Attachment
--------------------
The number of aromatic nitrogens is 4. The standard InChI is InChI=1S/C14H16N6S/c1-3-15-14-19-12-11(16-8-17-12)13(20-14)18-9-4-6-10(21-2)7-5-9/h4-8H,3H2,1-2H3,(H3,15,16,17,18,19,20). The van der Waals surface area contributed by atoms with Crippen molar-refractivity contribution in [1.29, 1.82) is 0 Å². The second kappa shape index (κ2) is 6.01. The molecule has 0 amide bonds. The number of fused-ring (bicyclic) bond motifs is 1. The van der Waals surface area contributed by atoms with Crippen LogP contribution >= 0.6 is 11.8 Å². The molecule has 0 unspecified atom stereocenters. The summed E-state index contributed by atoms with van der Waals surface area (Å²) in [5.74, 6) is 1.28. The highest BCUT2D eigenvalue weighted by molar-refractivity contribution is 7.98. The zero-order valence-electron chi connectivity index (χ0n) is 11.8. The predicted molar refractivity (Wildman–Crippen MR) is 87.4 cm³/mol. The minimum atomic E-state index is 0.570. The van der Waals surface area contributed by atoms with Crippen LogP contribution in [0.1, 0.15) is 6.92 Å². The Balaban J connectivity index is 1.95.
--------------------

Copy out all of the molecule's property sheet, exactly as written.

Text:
The number of aromatic nitrogens is 4. The standard InChI is InChI=1S/C14H16N6S/c1-3-15-14-19-12-11(16-8-17-12)13(20-14)18-9-4-6-10(21-2)7-5-9/h4-8H,3H2,1-2H3,(H3,15,16,17,18,19,20). The van der Waals surface area contributed by atoms with Crippen molar-refractivity contribution in [1.29, 1.82) is 0 Å². The second kappa shape index (κ2) is 6.01. The molecule has 0 amide bonds. The number of fused-ring (bicyclic) bond motifs is 1. The van der Waals surface area contributed by atoms with Crippen LogP contribution >= 0.6 is 11.8 Å². The molecule has 0 unspecified atom stereocenters. The summed E-state index contributed by atoms with van der Waals surface area (Å²) in [5.74, 6) is 1.28. The highest BCUT2D eigenvalue weighted by molar-refractivity contribution is 7.98. The zero-order valence-electron chi connectivity index (χ0n) is 11.8. The predicted molar refractivity (Wildman–Crippen MR) is 87.4 cm³/mol. The minimum atomic E-state index is 0.570. The van der Waals surface area contributed by atoms with Crippen LogP contribution in [0.1, 0.15) is 6.92 Å². The Balaban J connectivity index is 1.95.